There are five special types of low-relief impressions known in the Ediacaran (Vendian), which I interpret as the feeding traces of representatives of the Precambrian phylum Proarticulata Fedonkin. These extinct animals have a flat body consisting of two rows of "semi-segments" (isomers). These traces usually have large size and form extensive assemblages, occupying a large area, therefore their study and correct interpretation only became possible after the large-scale excavation work carried out for the first time in the Late Vendian deposits of the Archangelsk Region in 1996-2001. The traces of Proarticulata are represented by impressions on the bottoms of the fine-grained sandstone layers.
Sometimes the body of the trace producers occurs along with them. Trace impressions are characterized by low positive relief, whereas those left by buried bodies are negative and high-amplitude. The traces usually form the groups or consistent chains of elementary imprints (trace platforms) compared to the body imprints which are single. The special feature of the trace is that it usually lacks sharp border with the surrounding rock. Along the whole outline or in some parts of it the impression blurs, "pales", and fuses with the rock surface. Quite often only central (around the longitudinal axis) and posterior body areas are preserved.
Another special feature is the frequent intersection of the traces. The body impressions of Ediacaran organisms rarely overlap each other. Even the evidences of repulsion are known for the Proarticulata genus Dickinsonia. Among the intersected trace platforms the better pronounced is the last formed one. Some areas bear the same distinct relief of the both platforms. In this case the intersected impressions have well-pronounced reticulate pattern. The striking feature of Proarticulata traces is the complete absence of evidences of the body motion along the substrate; the impressions look like accurate die prints. We suggested in 2002 that the trace platform was probably formed as a result of eating through the feeding substrate surface (microbial mat) by the animal. The feeding was performed mainly in a mechanical way. It may be assumed that the ventral side of Proarticulata body was covered with cilia, which caught and transported particles of the food substrate into the special elongated pockets arranged on the borders between the isomers.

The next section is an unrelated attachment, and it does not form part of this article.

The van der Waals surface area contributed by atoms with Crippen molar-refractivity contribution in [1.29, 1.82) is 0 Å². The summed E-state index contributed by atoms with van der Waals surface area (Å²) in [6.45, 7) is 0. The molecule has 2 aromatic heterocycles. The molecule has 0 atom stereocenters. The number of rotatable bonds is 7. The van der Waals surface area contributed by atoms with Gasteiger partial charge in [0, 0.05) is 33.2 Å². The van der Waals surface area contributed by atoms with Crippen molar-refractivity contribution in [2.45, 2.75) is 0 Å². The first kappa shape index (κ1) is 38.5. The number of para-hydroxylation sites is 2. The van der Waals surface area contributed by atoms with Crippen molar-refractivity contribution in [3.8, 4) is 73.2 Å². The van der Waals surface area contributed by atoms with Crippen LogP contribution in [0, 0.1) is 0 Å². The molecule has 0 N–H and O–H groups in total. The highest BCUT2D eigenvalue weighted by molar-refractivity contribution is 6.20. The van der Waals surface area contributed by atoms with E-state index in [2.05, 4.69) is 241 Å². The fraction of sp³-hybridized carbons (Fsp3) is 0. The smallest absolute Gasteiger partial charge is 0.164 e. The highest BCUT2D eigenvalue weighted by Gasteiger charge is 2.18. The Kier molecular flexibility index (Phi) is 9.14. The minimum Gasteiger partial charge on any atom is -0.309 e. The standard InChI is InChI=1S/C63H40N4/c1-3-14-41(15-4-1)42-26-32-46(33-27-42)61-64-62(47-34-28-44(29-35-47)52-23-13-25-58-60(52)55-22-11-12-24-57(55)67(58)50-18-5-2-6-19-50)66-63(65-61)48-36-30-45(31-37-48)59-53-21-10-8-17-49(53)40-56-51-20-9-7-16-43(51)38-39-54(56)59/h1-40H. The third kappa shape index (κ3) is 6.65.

The digestion possibly occurred in the pockets, which were connected with the outside space along their whole length. The pockets as additional elongate forms are sometimes preserved on the Proarticulata fossils. All types of traces are referred to the one formal ichnogenus. For priority reasons, it is named Phyllozoon Jenkins & Gehling. Though Phyllozoon hanseni was described as a body impression (fragment of some large organism fallen into pieces), it predated Epibaion axiferus, the ?first' Proarticulata trace fossil.